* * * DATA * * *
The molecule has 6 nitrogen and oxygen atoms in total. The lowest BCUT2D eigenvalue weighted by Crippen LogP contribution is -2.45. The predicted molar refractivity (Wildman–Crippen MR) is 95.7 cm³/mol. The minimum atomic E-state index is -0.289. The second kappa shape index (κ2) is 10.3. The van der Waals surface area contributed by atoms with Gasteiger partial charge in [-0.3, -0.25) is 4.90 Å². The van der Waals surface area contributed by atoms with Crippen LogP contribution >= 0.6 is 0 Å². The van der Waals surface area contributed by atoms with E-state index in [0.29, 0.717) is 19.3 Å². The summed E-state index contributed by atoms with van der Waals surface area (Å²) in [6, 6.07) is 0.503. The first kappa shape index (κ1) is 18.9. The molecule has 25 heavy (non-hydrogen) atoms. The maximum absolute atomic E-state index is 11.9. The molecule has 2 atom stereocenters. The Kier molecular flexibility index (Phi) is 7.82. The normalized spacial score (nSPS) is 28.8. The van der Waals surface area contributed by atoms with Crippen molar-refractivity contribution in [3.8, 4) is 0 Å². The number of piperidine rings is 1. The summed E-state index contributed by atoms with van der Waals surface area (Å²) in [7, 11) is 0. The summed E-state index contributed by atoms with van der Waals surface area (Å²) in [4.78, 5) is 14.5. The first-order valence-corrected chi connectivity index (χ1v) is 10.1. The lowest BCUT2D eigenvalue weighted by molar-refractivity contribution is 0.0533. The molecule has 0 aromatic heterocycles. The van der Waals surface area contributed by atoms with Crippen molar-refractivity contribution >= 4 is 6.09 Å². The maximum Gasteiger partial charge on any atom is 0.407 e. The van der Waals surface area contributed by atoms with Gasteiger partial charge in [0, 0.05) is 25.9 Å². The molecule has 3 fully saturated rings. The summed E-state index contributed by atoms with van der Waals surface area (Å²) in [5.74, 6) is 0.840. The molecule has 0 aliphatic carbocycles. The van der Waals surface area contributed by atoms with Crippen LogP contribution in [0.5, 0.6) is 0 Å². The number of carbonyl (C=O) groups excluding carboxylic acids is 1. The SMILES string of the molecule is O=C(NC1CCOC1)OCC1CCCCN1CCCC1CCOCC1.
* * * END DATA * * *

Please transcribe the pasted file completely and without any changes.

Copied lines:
The molecule has 6 nitrogen and oxygen atoms in total. The lowest BCUT2D eigenvalue weighted by Crippen LogP contribution is -2.45. The predicted molar refractivity (Wildman–Crippen MR) is 95.7 cm³/mol. The minimum atomic E-state index is -0.289. The second kappa shape index (κ2) is 10.3. The van der Waals surface area contributed by atoms with Gasteiger partial charge in [-0.3, -0.25) is 4.90 Å². The van der Waals surface area contributed by atoms with Crippen LogP contribution >= 0.6 is 0 Å². The van der Waals surface area contributed by atoms with E-state index in [0.29, 0.717) is 19.3 Å². The summed E-state index contributed by atoms with van der Waals surface area (Å²) in [6, 6.07) is 0.503. The first kappa shape index (κ1) is 18.9. The molecule has 25 heavy (non-hydrogen) atoms. The maximum absolute atomic E-state index is 11.9. The molecule has 2 atom stereocenters. The Kier molecular flexibility index (Phi) is 7.82. The normalized spacial score (nSPS) is 28.8. The van der Waals surface area contributed by atoms with Crippen molar-refractivity contribution in [3.8, 4) is 0 Å². The number of piperidine rings is 1. The summed E-state index contributed by atoms with van der Waals surface area (Å²) in [7, 11) is 0. The summed E-state index contributed by atoms with van der Waals surface area (Å²) in [4.78, 5) is 14.5. The first-order valence-corrected chi connectivity index (χ1v) is 10.1. The lowest BCUT2D eigenvalue weighted by molar-refractivity contribution is 0.0533. The molecule has 0 aromatic heterocycles. The van der Waals surface area contributed by atoms with Crippen molar-refractivity contribution >= 4 is 6.09 Å². The maximum Gasteiger partial charge on any atom is 0.407 e. The van der Waals surface area contributed by atoms with Gasteiger partial charge in [0, 0.05) is 25.9 Å². The molecule has 3 fully saturated rings. The summed E-state index contributed by atoms with van der Waals surface area (Å²) in [5.74, 6) is 0.840. The molecule has 0 aliphatic carbocycles. The van der Waals surface area contributed by atoms with Crippen LogP contribution in [0.5, 0.6) is 0 Å². The number of carbonyl (C=O) groups excluding carboxylic acids is 1. The SMILES string of the molecule is O=C(NC1CCOC1)OCC1CCCCN1CCCC1CCOCC1.